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I thought that by default my Regex would exhibit the greedy behavior that I want, but it is not in the following code:

 Regex keywords = new Regex(@"in|int|into|internal|interface");
 var targets = keywords.ToString().Split('|');
 foreach (string t in targets)
    Match match = keywords.Match(t);
    Console.WriteLine("Matched {0,-9} with {1}", t, match.Value);


Matched in        with in
Matched int       with in
Matched into      with in
Matched internal  with in
Matched interface with in

Now I realize that I could get it to work for this small example if I simply sorted the keywords by length descending, but

  • I want to understand why this isn't working as expected, and
  • the actual project I am working on has many more words in the Regex and it is important to keep them in alphabetical order.

So my question is: Why is this being lazy and how do I fix it?

share|improve this question
I am not sure if your actual usage is more complicated, but if the above example is actually what you're doing I think you would be a thousand times better off looping over your list of words looking for matches with the IndexOf method. If the regex simply contains a bunch of words in an alternation, performance will probably suck. – Josh Mar 7 '10 at 2:45
@Josh - No, the example is simplified. The actual app is reading language files to generate lexers and grammar parsers. I am just a bit rusty on my regex's; my problem seems so obvious now! – Stomp Mar 7 '10 at 2:49
@Josh: Regex engines can do a lot of optimizations for such cases, including discarding many checks after failing to match a common prefix. E.g., if the first character is not "i", none of the branches beginning with "i" would be checked. Not sure if the .NET engine does this, but I would be surprised if it didn't. – Max Shawabkeh Mar 7 '10 at 2:50
@Max, it does build state transitions to speed up its matching. If .Net compares well to other long established and well refined regex engines is a matter of debate from what I've gathered. But it does indeed perform better than IndexOf. (I've run both in loops at work to prove why coworkers should use regex instead of IndexOf... depending on what's being matched you can get orders of magnitiude speed increase.) – Jason D Mar 7 '10 at 7:46
up vote 12 down vote accepted

Laziness and greediness applies to quantifiers only (?, *, +, {min,max}). Alternations always match in order and try the first possible match.

share|improve this answer
+1, there must be quantifiers for greediness to come. – codaddict Mar 7 '10 at 2:32
No options other than re-ordering? Hrmmm...I guess I could re-order it on the fly so I can keep the definition in alphabetical order... – Stomp Mar 7 '10 at 2:32
@Stomp:Yes that can be done. Keep the list alphabetical in the program and just before you actually apply it, you can sort it by length. – codaddict Mar 7 '10 at 2:37

It looks like you're trying to word break things. To do that you need the entire expression to be correct, your current one is not. Try this one instead..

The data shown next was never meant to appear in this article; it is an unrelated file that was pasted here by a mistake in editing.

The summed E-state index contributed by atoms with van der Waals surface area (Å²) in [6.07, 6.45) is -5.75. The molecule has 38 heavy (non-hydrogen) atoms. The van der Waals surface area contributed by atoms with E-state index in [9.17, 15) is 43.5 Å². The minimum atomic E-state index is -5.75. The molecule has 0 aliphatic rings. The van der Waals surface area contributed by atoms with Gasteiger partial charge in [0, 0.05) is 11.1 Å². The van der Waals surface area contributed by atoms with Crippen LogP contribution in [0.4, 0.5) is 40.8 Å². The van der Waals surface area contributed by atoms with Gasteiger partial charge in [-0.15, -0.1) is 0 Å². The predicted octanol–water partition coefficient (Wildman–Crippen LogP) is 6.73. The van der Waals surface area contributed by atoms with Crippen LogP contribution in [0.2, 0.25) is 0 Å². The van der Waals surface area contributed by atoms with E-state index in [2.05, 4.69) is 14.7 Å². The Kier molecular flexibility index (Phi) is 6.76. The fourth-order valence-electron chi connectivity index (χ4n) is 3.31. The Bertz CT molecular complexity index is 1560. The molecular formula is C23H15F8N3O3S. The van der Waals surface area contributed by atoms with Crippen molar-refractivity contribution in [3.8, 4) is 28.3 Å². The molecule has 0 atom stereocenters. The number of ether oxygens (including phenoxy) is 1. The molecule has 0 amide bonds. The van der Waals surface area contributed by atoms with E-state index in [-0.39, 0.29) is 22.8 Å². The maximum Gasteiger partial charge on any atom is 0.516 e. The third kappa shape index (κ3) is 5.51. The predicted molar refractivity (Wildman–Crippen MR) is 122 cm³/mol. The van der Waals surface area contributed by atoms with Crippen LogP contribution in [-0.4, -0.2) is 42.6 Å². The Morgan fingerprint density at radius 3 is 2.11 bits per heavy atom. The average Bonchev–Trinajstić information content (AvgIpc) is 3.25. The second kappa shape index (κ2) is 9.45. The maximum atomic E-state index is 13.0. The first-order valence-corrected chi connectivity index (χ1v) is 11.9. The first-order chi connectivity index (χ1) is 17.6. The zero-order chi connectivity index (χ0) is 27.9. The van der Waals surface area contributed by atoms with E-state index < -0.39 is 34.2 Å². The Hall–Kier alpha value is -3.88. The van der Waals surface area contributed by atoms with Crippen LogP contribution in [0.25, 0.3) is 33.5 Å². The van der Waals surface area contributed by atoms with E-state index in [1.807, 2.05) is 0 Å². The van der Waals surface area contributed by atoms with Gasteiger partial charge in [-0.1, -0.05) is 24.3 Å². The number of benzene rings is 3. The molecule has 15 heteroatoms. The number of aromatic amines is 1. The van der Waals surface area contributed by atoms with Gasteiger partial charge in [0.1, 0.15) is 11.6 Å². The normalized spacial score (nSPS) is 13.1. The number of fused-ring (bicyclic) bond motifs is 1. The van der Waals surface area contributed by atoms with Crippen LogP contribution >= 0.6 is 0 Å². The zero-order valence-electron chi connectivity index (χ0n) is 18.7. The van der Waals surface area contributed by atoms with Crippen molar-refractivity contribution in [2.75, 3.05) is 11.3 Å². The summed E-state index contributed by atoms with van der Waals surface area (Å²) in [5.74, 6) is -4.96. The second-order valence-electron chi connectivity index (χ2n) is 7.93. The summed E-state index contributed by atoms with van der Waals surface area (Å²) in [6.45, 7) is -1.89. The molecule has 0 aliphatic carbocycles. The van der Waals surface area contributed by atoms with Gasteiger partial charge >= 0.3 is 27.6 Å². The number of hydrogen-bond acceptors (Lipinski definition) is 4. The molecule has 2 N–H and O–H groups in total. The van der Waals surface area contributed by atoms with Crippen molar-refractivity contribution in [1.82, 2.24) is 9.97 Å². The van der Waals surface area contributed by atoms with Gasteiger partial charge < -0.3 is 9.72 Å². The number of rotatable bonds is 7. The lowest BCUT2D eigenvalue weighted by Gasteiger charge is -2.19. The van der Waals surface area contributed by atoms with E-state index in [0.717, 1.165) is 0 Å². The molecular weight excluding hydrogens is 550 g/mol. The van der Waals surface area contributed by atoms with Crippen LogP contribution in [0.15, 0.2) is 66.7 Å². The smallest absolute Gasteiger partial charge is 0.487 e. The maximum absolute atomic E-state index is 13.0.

new Regex(@"\b(in|int|into|internal|interface)\b");

The "\b" says to match word boundaries, and is a zero-width match. This is locale dependent behavior, but in general this means whitespace and punctuation. Being a zero width match it will not contain the character that caused the regex engine to detect the word boundary.

share|improve this answer
Adding \b will elicit the desired behavior, but you're mistaken about how it works. \b is a zero-width assertion like ^, $, and lookarounds; instead of matching a character, it matches the imaginary gap before or after a character. The beginning or end of a string is automatically a word boundary if the first or last character (respectively) is a word character, so your second regex is just a more verbose version of the first. – Alan Moore Mar 7 '10 at 5:59
@Alan, I tried executing the code, and clearly you're right. I'll need to double check the code at work to see what we're doing there... Perhaps we're using \W and not \b. I know we were getting "non-word" characters of some sort in a similar situation where I know we had some funky noon-capturing groups setup. As for it being locale sensitive, that's going to be the case as word boundaries will be defined differently based on the role of punctuation. – Jason D Mar 7 '10 at 7:20
@Alan, I amended my answer to reflect your feedback. – Jason D Mar 7 '10 at 7:43

According to, regular expressions are eager. Therefore, when it goes through your piped expression, it stops on the first solid match.

My recommendation would be to store all of your keywords in an array or list, then generate the sorted, piped expression when you need it. You would only have to do this once too as long as your keyword list doesn't change. Just store the generated expression in a singleton of some sort and return that on regex executions.

share|improve this answer
@Jeras - Thanks for the links! I was searching on MSDN and must have missed that it was eagerly looking for the first match. – Stomp Mar 7 '10 at 2:43

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